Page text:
Below, stewed Hijiki!
The Buffet Table
Below is a more formal version of our morning start in the dining room.
Dinner at Sakuya
Then there’s DINNER at world-class Sakuya. Prepare yourself! Below are the apps before the apps and it doesn’t seem to end. For example, we started with a Potato Pureed Soup with Jellied Consomme and Cavier, followed by Fried Blowfish marinated in XO sauce and Corn Tofu with grilled young corn. It was to die for — enuf said!
Arriving at the table.
I can’t over-emphasize the service here–we really felt as if people were assigned to our happiness during our stay. Grant you, we were there as press (and they knew it) but as I looked around, I noticed that other guests were getting the same royal treatment. It’s truly a unique place!
Potato Puree soup with Jellied Consomme and Caviar to die for…..
They then served Conger Eel, Flower shaped wheat gluten noodles made from fish, Young Melon, Yuzu and Ume.
Below, a Sashimi assortment before we got to our main (fish) dish and (meat) dish. In the main dining room, you get both. (it’s a 7 course meal)
Can you say Lobster? Yes, we had Grilled Lobster and Japanese Sea Bass with vegetables.
How’s this for seafood heaven? It was indeed! They serve a lot of sea bream, grouper and Bonito fish this time of year. The presentation is exquisite, don’t you think?
Does it get much better than this?
The Koshu Wine Beef Fillet steak with Foie Gras, served in a Port Wine and ginger sauce was heavenly.
Other divine delicacies.
More grilled lobster, served in an Anchovies cream sauce with sea bream, asparagus and lentils (Night 2)
On night two, they surprised us with Orange Sherbet, white cake made with Champagne, French macarons and Cassis. How divine, right?
Let’s not forget the SAKE — we tried different types each night!
This looks too perfect to eat, right? Melon with Japanese orange jelly and Shine Muscat. It had us both at hello! I think Koji too.
We even had an opportunity to meet the chef.
The Rooms at Kaneyamaen
All of the rooms at Kaneyamaen have traditional Japanese mats called ‘tatami’. To suit your preference, there are various types of rooms such as room with beds, open air baths and private gardens as well as rooms with a breathtaking view of Mt. Fuji. Their most luxurious suites are located on the 4th and 5th floors since the views are hard to beat. The suites here are equipped with beds, private open- air baths and of course views.
Robes and various other traditional Japanese clothing and slippers are available as are coffee machines and pots to make hot water/tea. Plus, the bathrooms are so luxe — they have heated toilet seats and a zillion ways to flush and clean. The seats also rise when you enter the bathrooms as is standard in most places in Japan.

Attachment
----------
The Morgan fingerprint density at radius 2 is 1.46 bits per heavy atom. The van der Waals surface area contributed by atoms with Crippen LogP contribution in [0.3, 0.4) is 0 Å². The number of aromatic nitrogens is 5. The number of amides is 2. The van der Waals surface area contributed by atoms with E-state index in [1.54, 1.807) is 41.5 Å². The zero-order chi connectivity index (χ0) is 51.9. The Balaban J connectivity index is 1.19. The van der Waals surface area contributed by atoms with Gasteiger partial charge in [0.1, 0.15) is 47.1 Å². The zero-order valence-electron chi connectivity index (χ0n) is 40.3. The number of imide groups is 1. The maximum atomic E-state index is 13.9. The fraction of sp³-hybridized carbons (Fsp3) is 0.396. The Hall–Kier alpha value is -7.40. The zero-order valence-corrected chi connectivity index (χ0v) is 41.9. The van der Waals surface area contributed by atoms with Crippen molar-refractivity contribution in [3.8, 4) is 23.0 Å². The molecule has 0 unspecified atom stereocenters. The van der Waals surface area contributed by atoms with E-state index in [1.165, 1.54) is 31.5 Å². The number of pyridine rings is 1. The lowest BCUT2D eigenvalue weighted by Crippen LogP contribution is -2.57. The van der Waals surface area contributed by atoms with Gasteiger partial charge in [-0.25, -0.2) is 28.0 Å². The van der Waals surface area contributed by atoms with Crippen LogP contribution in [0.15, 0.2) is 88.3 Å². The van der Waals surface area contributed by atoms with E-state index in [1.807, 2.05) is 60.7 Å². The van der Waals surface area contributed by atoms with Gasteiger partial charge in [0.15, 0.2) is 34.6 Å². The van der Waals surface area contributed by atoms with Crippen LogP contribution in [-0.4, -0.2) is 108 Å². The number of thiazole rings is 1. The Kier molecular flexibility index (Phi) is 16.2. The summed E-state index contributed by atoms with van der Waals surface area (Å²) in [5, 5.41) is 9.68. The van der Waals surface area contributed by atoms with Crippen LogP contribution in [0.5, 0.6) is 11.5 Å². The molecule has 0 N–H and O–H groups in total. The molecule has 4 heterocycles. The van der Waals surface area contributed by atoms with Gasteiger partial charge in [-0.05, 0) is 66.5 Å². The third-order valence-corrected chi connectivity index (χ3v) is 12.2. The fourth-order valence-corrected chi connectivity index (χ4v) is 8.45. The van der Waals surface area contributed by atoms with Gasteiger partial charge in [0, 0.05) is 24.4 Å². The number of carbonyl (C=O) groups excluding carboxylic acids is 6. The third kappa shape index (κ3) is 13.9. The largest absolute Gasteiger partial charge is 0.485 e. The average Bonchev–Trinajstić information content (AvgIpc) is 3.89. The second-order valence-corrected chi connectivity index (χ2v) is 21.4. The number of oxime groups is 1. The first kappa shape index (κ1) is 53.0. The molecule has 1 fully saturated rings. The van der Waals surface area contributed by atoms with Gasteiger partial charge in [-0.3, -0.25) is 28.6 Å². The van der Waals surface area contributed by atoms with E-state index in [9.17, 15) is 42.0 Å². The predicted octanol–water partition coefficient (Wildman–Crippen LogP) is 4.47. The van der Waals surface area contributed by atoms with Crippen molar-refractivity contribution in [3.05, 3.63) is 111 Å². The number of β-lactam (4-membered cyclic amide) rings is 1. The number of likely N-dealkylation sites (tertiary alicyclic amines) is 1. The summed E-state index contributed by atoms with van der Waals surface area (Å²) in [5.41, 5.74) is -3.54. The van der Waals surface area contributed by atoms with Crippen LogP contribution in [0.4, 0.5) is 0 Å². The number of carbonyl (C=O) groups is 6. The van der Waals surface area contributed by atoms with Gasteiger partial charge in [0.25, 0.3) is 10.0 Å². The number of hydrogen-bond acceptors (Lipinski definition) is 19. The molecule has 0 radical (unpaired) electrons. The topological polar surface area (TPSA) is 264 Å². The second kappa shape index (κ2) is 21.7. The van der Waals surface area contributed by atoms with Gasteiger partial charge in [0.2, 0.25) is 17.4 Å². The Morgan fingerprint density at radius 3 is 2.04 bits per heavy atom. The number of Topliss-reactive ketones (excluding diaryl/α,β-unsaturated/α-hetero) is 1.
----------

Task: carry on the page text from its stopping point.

View from our room.
The outdoor tub, which was just off the fairly large shower, big enough for two.
The Hot Springs at Kaneyamaen
The oldest hot springs (and public bath) at Kaneyamaen is known as Motoyu and is located on the lower level. The other public bath is known as Akafuji and it is separated between men and women, as is Motoyu as well.
No one was in the hot springs when I was there — normally, you are not allowed to bring cameras into the hot springs but because it was empty, I was able to take a few quick snaps.
My favorite was their third option (yup, plenty of hot bath options at Kaneyamaen), which is known as Fujisan, their open-air bath on the roof. On mornings, they alternate between men and women. On the morning I was there, Mt. Fuji was clouded over but the views were still breathtaking!
I loved the three layers.
Best Time to Go
There is something for every season quite frankly but if you want to see the cherry blossoms, the best time to go is in the Spring. We were there in September which was at the start of the autumn leaves changing color (October is even better). There’s also the beauty of the snow covered gardens during the winter and ever changing views of Mt. Fuji at every season. Fuji-san as the Japanese refer to it, is Japan’s highest mountain at 3,776 meters and revered as the national symbol and spirit of Japan. Every year people come from all over Japan and the world to climb to the peak of this world heritage site and watch the sunrise. This hotel gives you one of the best views of it right from your room.
6283 Kamiyoshida, Fujiyoshida-shi
Note: we were hosted by the hotel but all opinions expressed are entirely our own.